Manfred Mohr

New York, New York, USA

Inspired by the rational “Information Aesthetics” of Professor Max Bense in the early 1960s, my artistic understanding shifted into new meaning. My longstanding interest in electronics (building radios and amplifiers since childhood), active involvement in jazz music as a tenor saxophonist and interest in abstract art turned in a new direction. My art slowly transformed from expressionism to computer-generated algorithmic geometry. Learning a programming language came naturally to me, and with the encouragement of my friend Pierre Barbaud, a French computer music composer, I was ready by the late 1960s to work exclusively with a computer—and therefore with the logic of a programming language—to create art. Through this radical approach to creating art, which I consider an important part of my contribution to a systematic art, I learned an astonishing new way of thinking about my work. In fact the computer became a physical and intellectual extension in the process of creating my art.

The basis of my research is the invention and systematic development of two-dimensional signs which I call “êtres-graphiques.” These signs refer only to themselves, and their content is the history of their creation. The nature of programming leads to a more global and yet detailed view of one’s idea. My research centers on the logical content of an idea and the search for general rules which describe that idea. I write procedures which generate results that are the logical consequences of these complex and multilayered rules. These results are rich with visual surprises beyond anyone’s imagination and preferences.

As an appropriate and logical extension of my work, I started to use the computer together with a mechanical drawing device—the plotter—in 1969. Subsequently I called my art “generative work” because the signs were created by the rational structure of programming algorithms established in advance by myself. My work is therefore an algorithmic art which conceptually exists (as a program) before it is actually realized.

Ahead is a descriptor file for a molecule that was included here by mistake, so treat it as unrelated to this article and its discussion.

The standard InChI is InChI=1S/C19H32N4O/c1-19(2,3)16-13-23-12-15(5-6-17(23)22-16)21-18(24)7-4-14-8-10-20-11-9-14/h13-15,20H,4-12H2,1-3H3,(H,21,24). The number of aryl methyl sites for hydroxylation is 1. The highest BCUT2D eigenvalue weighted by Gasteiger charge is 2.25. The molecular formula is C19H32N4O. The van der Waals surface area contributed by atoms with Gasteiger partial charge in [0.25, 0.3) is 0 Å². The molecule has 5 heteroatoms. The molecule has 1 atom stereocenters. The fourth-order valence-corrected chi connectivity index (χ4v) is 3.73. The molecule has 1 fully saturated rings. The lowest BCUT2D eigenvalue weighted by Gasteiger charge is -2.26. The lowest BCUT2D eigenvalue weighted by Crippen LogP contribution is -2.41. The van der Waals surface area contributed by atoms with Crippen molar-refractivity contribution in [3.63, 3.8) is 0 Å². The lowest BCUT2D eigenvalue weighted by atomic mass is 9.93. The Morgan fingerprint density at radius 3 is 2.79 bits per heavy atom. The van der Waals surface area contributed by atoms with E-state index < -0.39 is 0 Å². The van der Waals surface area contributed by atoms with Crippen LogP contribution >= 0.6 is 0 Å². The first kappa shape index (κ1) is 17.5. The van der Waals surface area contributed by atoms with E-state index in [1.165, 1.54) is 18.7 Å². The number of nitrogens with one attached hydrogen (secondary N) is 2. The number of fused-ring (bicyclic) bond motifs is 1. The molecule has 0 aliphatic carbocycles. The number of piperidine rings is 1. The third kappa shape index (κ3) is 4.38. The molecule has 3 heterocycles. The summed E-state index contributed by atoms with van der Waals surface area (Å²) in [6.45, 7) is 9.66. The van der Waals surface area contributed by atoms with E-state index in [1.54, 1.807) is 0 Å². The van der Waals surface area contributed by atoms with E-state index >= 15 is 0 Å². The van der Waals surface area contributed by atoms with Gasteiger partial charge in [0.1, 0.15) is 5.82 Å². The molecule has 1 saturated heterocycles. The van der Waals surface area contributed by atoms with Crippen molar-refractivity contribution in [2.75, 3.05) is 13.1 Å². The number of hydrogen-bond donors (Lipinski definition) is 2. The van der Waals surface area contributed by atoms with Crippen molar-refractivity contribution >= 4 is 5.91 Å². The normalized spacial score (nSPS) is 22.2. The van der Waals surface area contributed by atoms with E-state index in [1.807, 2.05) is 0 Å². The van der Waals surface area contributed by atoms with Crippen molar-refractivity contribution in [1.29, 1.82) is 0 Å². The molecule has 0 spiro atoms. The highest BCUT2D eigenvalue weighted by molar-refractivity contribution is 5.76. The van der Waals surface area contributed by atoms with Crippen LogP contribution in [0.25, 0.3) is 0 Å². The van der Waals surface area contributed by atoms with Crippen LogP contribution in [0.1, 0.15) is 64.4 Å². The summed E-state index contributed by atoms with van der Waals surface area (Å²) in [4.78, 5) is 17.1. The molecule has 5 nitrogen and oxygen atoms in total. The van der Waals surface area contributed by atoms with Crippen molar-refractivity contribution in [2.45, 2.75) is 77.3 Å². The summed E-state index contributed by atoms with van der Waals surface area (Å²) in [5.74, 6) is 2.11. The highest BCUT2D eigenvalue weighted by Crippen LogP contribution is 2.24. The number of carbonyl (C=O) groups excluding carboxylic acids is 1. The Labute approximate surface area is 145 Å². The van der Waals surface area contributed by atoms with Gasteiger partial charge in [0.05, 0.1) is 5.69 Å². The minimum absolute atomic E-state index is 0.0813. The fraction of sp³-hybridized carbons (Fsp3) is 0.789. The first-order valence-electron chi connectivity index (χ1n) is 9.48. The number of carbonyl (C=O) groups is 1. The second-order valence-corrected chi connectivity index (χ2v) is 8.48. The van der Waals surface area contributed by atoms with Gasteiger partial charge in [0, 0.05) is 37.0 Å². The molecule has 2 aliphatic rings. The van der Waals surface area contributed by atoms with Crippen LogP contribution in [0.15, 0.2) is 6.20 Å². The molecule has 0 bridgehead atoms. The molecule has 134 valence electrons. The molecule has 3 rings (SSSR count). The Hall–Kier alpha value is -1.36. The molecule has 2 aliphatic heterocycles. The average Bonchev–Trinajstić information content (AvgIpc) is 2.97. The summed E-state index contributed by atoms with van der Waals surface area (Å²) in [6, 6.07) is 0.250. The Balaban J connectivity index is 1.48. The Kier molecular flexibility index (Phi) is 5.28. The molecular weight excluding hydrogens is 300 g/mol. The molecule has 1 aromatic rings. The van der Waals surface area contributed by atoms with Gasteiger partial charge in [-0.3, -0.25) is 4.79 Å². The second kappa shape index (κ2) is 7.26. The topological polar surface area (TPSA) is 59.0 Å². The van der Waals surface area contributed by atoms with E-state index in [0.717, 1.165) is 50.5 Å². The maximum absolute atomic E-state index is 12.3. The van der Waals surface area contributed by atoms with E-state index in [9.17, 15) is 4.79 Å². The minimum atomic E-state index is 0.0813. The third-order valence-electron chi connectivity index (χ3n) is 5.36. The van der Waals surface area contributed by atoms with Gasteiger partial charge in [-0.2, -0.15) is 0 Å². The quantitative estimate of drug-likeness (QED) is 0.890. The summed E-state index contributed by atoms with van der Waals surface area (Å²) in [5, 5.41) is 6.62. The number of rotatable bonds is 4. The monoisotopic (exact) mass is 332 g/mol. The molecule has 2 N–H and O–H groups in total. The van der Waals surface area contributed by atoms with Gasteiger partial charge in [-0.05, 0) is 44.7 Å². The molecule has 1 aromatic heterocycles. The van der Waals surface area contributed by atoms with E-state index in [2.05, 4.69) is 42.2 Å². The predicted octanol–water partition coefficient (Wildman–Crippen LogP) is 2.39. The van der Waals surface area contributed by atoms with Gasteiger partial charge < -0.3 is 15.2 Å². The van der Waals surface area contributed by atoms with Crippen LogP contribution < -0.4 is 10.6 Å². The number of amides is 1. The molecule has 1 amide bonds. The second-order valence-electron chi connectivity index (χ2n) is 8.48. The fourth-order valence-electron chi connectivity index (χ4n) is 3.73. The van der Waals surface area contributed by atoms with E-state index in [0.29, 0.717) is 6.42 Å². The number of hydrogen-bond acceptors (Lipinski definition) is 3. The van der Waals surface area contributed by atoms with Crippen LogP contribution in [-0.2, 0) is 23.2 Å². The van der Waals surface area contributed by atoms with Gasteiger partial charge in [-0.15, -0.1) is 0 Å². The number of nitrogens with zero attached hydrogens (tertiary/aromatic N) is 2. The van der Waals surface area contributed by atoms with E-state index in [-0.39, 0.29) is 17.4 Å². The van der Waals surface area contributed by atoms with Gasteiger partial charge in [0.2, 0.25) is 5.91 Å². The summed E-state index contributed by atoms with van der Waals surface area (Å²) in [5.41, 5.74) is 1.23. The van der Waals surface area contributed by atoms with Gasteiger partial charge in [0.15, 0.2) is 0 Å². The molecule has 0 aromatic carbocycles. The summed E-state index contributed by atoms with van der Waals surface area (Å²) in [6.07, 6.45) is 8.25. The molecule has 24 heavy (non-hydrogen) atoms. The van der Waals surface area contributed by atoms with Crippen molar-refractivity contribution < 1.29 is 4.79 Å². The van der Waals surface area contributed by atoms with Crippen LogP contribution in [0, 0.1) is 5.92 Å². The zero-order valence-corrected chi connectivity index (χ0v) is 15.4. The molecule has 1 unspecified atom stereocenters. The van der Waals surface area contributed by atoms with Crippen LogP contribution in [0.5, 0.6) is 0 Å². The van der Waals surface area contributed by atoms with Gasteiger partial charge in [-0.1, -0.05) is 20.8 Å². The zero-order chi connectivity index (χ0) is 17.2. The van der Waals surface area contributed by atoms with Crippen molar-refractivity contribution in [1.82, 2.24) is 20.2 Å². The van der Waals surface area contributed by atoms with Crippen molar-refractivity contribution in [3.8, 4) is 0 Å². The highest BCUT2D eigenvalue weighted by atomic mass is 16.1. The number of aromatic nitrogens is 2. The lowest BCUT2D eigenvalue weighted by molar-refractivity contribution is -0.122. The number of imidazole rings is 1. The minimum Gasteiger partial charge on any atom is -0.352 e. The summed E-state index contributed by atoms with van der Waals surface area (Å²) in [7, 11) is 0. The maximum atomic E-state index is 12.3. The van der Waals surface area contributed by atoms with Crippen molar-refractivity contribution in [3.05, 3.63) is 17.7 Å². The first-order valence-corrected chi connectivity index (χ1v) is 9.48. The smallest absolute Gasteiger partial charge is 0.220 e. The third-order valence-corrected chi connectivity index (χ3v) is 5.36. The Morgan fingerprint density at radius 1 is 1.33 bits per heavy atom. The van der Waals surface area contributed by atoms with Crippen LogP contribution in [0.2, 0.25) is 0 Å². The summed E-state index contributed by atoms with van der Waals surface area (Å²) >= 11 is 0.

By 1973 all my algorithms (rules) were based on the fixed and logical structure of cubes (lines, planes and their relationships, etc.) and since 1978 on n-dimensional hypercubes. The structure of the cube became the basic alphabet of my work, an “instrument” similar to a musical instrument on which I could play and improvise. I use a variety of logical methods to generate subsets of these structures. Breaking the symmetry of the cube and creating visual ambiguity are essential elements in my work. Unable to detect the complete system, the viewer nevertheless notices a strong visual force holding everything together. This force is created by the logic of the inherent relationships in the underlying structure.

The dialog with the computer became an integral part of my work and at the same time, a fascinating stimulation of my imagination, a process which I then called “high speed visual thinking.” The paradox of my generative work is that these visually minimal signs are in reality referring to a complex maximal content. In the late 1990s this paradox compelled me to introduce color into my artwork after having used black and white for more than 35 years. The colors are not based on any color theory, but rather chosen at random and are solely used as differentiation which clearly hints at the underlying complexity.

It is, however, not the system or logic I want to present in my work, but the visual invention which results from it. My artistic goal is reached when a finished work can visually dissociate itself from its logical content and convincingly stand as an independent abstract entity.

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